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Norton County, Kansas

Norton County, Kansas was organized fraudulently and experienced a county seat “war” for years, before Norton was made the permanent county seat. The automobile industry was important to the city of Norton, with the establishment of the Pike’s Peak Ocean to Ocean Highway, also known as U.S. Highway 36.

Norton County, Kansas, established in 1867, is named after Orloff Norton, who died in while serving in the Civil War. John C. Fremont traveled through what would become Norton County on one of his expeditions in the 1840s. He was the one to name the county’s Prairie Dog Creek.

Norton County was organized on August 22, 1872.The county’s organization was premature and initiated by N.H. Billings, county attorney, superintendent of schools, and state representative, who exaggerated the population statistics. The legislature briefly changed the county name to Billings, either as a joke or to satisfy their colleague. On February 16, 1874, the legislature returned the county name to Norton; Billings eventually left the county. The town of Norton became the county seat in 1878.

Many Indian tribes encountered Norton County, most notably Pawnee, Sioux, and the Omaha tribes. While settlers encountered them, the tribes were much more interested in fighting other tribes than the settlers.

In the latter part of the 1870’s and into the 1880’s the county saw immigration, and the entrance of railroads. By 1888, the county seat of Norton had two railroads going through the town. Norton would soon become a prosperous city with numerous organizations, such as a post of the Grand Army of the Republic, businesses, and social activities for residents to enjoy. In the 1890’s the Panic of 1893 caused struggles for the nation and the town’s development has been described as “limited.” As the 1890’s turned in the 20th Century, the city’s population increased quite nicely from around 1900-1930. In 1898, phone service came to Norton. 

The automobile industry was becoming important by the 1910’s and soon the Pike’s Peak Ocean to Ocean Highway, also known as U.S. Highway 36, ran not only through the county but through the city of Norton. Later, in the 1950’s, to promote tourism and improvements The Highway 36 Association started the Miss Perfect 36. The winner of the title would travel the duration of the highway and make important appearances. The first winner was Pat McKinley of Norton, Kansas.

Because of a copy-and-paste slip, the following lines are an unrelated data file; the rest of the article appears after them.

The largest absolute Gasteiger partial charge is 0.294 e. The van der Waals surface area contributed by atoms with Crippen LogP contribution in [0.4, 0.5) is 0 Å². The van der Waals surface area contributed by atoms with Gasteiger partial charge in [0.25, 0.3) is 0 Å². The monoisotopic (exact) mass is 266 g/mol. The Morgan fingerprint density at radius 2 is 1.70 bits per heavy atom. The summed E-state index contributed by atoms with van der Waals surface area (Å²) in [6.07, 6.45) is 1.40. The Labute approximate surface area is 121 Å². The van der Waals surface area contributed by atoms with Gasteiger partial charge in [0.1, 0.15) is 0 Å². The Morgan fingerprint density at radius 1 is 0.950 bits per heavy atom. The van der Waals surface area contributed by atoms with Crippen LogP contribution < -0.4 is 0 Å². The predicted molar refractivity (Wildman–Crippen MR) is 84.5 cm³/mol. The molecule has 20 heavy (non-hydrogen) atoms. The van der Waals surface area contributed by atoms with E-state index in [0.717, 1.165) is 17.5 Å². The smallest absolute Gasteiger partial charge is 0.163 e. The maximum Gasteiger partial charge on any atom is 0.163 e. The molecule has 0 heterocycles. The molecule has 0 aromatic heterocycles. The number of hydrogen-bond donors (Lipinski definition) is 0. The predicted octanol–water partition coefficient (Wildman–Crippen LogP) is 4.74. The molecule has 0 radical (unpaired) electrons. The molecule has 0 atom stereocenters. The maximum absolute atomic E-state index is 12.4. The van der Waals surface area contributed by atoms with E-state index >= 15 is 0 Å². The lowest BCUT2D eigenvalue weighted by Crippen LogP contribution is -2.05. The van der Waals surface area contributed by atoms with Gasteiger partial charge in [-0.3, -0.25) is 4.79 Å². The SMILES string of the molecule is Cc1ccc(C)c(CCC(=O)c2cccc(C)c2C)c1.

During the Great Depression of the 1930’s many projects and other improvements were done in the county by the programs such as Kansas Emergency Relief Committee. While progress in the city of Norton was accomplished at a “restricted pace,” after the war progress picked up with not only the remodeling of commercial buildings but the building of new ones. A national Corn Husking Contest was held in 1920, at the F.W. Palmer corn field north of Norton. The contest attracted 30,000 people including NBC radio and Paramount an Fox movie companies for newsreel coverage of the event.

By 1955, many rural residents had the pleasure of electricity, as the Norton Decatur Electric Co-op had brought electricity to around 90% of the farmers.

Norton County possesses properties on the National and State Registers of Historic places, such as the Norton Downtown Historic District.

Interesting figures with connections to the county include Noah Billings who in addiction to bring the fraudulent organizer, was county superintendent of schools, county attorney and state representative. Ida Walker was a state representative and served in the 1920’s. Keith Sebelius served as a Congressman from the county. He was the father-in-law of previous Governor Kathleen Sebelius, and his son served as First Gentleman of Kansas.

Quick Facts

Date Established: February 26, 1867
Date Organized: August 22, 1872
County Seat: Norton
Kansas Region: Northwest
Physiographic Region: High Plains and Smoky Hills
Courthouse: April 30, 1929


1840 - John C. Fremont travels through the future Norton County on one of his expeditions
1867 - Norton County is established.
1872 - Norton County is organized.
1873 - 1874 - Name of the county changes to Billings for one year, before being restored to the name of Norton.
1878 - County seat wars, which have been going on since the organization of the county are settled with Norton becoming the county seat.
1870 -1880 - Towards the latter part of the 1870’s and into the early 1880’s, immigration picks up, and two railroads enter the county seat of Norton by the end of the decade
1910 - Automobile industry becomes important. The establishment of the Pike’s Peak Ocean to Ocean Highway (U.S. 36), is established and runs through Norton.
1955 - Around 90 percent of farms have electricity in the county. 

More on Norton County


Entry: Norton County, Kansas

Author: Kansas Historical Society

Author information: The Kansas Historical Society is a state agency charged with actively safeguarding and sharing the state's history.

Date Created: February 2010

Date Modified: August 2023

The author of this article is solely responsible for its content.